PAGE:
The position of the oil tank and whether the airplane is equipped with a nosewheel or tail wheel
figure into your knowing when the oil level is acceptable (tank shown at lower left).
When you’re building your own aircraft
and thinking about controls, consider that
the Rotax carburetors have built-in throttle
springs. (In the event of throttle cable
breakage, the throttle will go to full rpm, so
you won’t be left with idle power at a critical phase of flight. With full power
hard-wired, you at least have control with
the mag switch.) That means the carburetor will always be trying to pull the throttle
open. A vernier throttle (as you’d ordinarily
see handling mixture control on a
Lycoming or Continental) or other friction-type throttle system helps keep the throttle
from creeping open as you fly. Note that
some airframe manufacturers use these
throttle springs to pull to idle! Be sure you
know how your aircraft is set up and know
what to expect if a throttle cable breaks.
If you build your own aircraft, remem-
ber that the Rotax was designed as a
system. If you change intake or exhaust
systems, for instance, you should plan
extensive experimentation to get the carb
jetting and needle profiles just right. Don’t
know how to do this? Use the whole sys-
tem, as delivered.
Tim Kern, EAA 825075, is a private pilot and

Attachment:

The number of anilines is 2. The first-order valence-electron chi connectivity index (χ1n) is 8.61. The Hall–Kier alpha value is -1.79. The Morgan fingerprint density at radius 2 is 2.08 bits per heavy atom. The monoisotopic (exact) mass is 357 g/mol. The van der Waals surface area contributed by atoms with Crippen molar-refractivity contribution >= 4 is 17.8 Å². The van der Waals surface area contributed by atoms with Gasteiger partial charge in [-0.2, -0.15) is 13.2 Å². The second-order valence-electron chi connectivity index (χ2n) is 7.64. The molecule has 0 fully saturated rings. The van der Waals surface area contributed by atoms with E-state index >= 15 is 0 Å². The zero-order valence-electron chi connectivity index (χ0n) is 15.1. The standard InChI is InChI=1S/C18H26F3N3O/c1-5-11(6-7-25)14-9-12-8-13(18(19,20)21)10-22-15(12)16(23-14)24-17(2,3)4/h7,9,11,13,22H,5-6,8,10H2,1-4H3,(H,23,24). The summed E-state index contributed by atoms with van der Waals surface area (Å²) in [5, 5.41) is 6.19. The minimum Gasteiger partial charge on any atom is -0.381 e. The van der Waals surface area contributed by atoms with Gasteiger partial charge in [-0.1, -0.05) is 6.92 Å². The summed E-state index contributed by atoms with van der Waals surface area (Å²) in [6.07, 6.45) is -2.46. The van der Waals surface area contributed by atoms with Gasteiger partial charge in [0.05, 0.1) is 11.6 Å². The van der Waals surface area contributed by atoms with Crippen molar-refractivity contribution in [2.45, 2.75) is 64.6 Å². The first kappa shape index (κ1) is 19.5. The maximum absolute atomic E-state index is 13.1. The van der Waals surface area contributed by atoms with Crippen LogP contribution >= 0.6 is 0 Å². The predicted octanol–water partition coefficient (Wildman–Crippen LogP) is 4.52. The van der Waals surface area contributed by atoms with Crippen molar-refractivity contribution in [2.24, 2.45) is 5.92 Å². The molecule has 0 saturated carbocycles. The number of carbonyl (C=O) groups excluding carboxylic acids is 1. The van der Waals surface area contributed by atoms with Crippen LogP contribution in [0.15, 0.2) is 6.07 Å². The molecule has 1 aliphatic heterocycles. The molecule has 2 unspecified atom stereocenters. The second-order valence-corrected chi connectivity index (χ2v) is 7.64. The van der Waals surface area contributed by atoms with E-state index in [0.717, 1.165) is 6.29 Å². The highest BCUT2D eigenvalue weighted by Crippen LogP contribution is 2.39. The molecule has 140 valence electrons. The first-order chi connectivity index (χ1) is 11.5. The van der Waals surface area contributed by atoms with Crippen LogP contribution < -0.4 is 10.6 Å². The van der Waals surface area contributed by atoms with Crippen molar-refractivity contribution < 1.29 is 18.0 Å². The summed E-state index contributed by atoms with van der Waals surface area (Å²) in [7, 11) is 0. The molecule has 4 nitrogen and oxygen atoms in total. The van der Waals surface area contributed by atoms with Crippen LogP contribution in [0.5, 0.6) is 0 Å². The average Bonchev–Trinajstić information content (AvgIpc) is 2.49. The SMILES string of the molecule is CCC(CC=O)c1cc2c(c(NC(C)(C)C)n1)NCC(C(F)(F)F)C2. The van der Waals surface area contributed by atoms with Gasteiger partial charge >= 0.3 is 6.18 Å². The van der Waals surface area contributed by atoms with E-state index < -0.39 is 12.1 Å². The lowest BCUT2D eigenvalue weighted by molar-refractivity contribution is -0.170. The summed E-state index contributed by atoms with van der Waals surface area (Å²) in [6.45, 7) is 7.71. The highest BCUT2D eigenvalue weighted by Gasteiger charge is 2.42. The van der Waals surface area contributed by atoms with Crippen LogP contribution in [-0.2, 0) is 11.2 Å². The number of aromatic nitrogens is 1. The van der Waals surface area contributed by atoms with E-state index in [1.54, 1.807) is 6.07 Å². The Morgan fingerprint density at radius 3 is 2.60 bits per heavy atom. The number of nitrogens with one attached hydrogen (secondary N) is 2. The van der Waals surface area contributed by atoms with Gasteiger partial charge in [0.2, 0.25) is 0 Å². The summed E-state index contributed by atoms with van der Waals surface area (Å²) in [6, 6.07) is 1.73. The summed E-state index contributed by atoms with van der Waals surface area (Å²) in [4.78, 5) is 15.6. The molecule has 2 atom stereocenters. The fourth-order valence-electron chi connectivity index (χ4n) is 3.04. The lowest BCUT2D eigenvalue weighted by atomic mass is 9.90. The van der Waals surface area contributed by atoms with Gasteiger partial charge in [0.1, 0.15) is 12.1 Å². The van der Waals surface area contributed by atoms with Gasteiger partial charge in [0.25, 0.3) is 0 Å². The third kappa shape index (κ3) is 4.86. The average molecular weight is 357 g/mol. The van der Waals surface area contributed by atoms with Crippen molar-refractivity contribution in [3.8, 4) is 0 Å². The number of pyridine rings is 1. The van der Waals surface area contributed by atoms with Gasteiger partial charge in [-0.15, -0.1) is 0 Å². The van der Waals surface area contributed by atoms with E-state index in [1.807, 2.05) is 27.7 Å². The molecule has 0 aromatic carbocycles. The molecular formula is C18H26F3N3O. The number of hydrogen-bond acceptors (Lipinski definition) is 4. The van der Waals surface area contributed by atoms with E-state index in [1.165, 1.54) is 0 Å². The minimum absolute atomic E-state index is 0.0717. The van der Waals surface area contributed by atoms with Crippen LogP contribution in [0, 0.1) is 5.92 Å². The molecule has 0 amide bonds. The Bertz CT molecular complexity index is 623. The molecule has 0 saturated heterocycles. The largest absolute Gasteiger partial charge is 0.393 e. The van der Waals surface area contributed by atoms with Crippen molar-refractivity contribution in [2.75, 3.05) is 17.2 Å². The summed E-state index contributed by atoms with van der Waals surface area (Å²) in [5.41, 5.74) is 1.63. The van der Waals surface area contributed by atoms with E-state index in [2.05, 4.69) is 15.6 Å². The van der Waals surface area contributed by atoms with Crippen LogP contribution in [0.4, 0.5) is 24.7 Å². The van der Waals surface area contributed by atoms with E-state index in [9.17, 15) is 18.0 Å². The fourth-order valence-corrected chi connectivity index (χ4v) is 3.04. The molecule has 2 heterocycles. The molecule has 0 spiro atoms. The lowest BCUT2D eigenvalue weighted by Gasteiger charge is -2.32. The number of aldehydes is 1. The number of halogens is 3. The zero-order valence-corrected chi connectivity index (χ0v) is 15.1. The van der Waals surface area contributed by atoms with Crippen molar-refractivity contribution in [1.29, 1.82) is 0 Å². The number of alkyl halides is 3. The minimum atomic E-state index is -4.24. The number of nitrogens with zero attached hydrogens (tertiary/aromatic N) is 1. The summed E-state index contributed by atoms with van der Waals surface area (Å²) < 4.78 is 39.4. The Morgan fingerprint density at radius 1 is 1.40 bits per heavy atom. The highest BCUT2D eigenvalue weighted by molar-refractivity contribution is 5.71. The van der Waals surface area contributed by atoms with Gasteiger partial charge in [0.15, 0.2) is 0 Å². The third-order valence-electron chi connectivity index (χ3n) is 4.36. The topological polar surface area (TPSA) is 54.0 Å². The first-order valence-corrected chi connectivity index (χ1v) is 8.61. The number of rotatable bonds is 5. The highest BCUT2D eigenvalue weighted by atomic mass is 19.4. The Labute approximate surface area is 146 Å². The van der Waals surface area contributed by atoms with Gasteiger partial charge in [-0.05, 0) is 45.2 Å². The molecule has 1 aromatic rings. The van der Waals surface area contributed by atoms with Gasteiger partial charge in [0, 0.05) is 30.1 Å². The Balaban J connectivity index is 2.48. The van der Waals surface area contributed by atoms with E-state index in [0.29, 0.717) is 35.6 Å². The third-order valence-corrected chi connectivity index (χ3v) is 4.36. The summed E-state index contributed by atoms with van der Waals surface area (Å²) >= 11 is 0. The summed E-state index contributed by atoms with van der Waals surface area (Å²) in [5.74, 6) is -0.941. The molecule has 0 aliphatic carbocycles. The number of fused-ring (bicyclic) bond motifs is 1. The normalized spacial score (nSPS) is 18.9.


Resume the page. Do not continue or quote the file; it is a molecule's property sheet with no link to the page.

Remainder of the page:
Certified Aviation Manager as well as an
aviation writer and consultant based near
Indianapolis, Indiana. You can find him online
at www.TimKern.com. Special thanks to
Mark Paskevich of Rotech Flight Safety Inc.
REGISTER AT ROTAX-OWNER.COM
To better understand the unique requirements of your Rotax, explore the resources at www.Rotax-Owner.com (Registration, e-mail updates, and product reviews are free.) That site hosts a complete
video library of both e-learning and expanded video instructions that explain proper maintenance,
available for an annual fee. This information is especially useful if your mechanic is not familiar with
Rotax engines. Rotax engines have unique requirements; by watching Rotax-Owner videos, owners,
operators, and maintenance personnel will be better informed to perform the right procedures and
appreciate additional training rather than working from assumptions that do not apply to your Rotax.
Lastly, register at www.Rotax-Owner.com to receive all critical safety and service information about
Rotax engines as released by the Rotax factory. This factory-authorized site is the best way to stay up
to date on the latest Rotax information and news. The more you know about your engine, the
happier you will be with it!
PHOTOGRAPHY BY JIM KOEPNICK
Visit: www.SonexAircraft.com or call: 920.231.8297